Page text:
Other primary headache disorders: Data from the HEAD-MENA-A study in Africa, Asia, and the Middle East

Atalar A., Genç H., Ur Özçelik E., BELEN H. B., Uluduz D., Unal-Cevik U., ...More

Clinical Neurology and Neurosurgery, vol.236, 2024 (SCI-Expanded) identifier identifier

  • Publication Type: Article / Article
  • Volume: 236
  • Publication Date: 2024
  • Doi Number: 10.1016/j.clineuro.2023.108112
  • Journal Name: Clinical Neurology and Neurosurgery
  • Journal Indexes: Science Citation Index Expanded (SCI-EXPANDED), Scopus, Academic Search Premier, CAB Abstracts, EMBASE
  • Keywords: Headache continuum, Headache prevalence, Headache trigger, Migraine, New daily persistent headache, Other primary headache disorders, Primary stabbing headache
  • Hacettepe University Affiliated: Yes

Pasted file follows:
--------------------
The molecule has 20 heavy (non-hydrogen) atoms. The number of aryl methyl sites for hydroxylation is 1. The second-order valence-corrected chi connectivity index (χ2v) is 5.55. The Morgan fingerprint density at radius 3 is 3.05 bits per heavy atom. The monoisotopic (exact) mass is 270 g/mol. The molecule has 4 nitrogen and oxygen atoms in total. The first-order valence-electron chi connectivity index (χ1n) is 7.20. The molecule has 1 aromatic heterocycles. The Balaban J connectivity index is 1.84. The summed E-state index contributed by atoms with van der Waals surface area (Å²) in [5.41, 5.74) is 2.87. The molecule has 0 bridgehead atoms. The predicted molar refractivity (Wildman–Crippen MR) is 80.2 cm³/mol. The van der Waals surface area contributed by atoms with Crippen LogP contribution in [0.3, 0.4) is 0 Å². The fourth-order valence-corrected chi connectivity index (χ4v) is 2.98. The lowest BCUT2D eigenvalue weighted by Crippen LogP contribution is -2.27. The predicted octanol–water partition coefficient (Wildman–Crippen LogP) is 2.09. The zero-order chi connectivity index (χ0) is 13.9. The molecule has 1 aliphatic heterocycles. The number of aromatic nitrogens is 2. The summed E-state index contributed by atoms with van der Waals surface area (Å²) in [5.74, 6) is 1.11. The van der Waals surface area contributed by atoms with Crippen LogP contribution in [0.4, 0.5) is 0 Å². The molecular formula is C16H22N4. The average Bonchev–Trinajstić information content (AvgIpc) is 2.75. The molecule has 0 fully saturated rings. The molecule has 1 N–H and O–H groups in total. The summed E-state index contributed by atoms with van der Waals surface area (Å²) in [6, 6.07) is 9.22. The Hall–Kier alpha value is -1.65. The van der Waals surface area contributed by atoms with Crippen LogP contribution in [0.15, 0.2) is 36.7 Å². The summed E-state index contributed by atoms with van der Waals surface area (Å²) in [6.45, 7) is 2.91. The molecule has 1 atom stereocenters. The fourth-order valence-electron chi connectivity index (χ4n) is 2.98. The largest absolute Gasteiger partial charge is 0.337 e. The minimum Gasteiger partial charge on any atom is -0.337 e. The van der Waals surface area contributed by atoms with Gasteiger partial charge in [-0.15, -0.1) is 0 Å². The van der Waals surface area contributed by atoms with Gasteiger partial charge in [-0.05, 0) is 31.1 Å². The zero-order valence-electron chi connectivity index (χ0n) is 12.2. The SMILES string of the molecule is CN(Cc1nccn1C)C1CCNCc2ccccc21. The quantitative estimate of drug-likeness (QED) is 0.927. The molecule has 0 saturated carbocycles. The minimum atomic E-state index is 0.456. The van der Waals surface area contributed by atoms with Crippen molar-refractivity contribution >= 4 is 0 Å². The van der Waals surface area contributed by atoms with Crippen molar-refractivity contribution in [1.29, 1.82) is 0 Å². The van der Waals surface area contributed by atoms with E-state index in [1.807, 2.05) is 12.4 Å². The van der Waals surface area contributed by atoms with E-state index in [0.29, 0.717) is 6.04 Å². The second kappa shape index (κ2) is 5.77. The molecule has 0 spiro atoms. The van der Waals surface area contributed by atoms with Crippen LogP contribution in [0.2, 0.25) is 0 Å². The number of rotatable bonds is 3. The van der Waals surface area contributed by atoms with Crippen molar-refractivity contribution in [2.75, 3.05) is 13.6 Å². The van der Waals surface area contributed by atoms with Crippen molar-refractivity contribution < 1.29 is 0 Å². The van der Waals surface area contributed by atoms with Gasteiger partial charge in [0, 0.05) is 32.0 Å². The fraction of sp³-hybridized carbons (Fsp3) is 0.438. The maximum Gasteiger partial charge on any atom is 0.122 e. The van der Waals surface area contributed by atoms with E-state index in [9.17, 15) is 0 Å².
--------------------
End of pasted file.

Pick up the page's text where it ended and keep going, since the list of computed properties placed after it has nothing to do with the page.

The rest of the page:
Objective: Other primary headache disorders (OPHD) are under-investigated compared to frequent primary headache types like migraine, tension-type headache, and trigeminal autonomic cephalalgias. Knowledge of the distribution and characteristics of OPHD subtypes is crucial for their recognition. We aimed to determine the prevalence at the hospital and headache clinics and clinical characteristics of OPHDs in patients from 13 countries. Methods: We analyzed a large dataset from the cross-sectional study Head-MENA-A (Middle East, North Africa, Asia). Consecutive patients over 10 years of age presenting with headaches were included from outpatient, inpatient, and emergency settings. A structured questionnaire addressing demographics, headache characteristics, accompanying symptoms, and triggers was administered. Headache subtypes were diagnosed according to the ICHD-3 criteria. Results: Among patients complaining of headaches (n = 3722), 106 (2.9%) were diagnosed with OPHD. Fifty-two patients (1.4% of all headache patients) had only OPHD, while 54 (1.5%) had both OPHD and a co-existing primary headache (mostly migraine). All OPHDs were more common in females. The most frequent subtypes were new daily persistent headache and primary stabbing headache (0.2% each among all admitted patients). Photophobia and phonophobia were the most frequent accompanying symptoms, while physical activity (28.8%), stress (15.4%), and the Valsalva maneuver (15.4%) were the most common triggering factors. The majority of triggering factors were more pronounced in patients with both migraine and OPHD. Conclusions: Other primary headaches are rare and heterogeneous. Their high co-existence with migraine suggests shared predisposing factors, hinting at a “headache continuum” concept for primary headaches.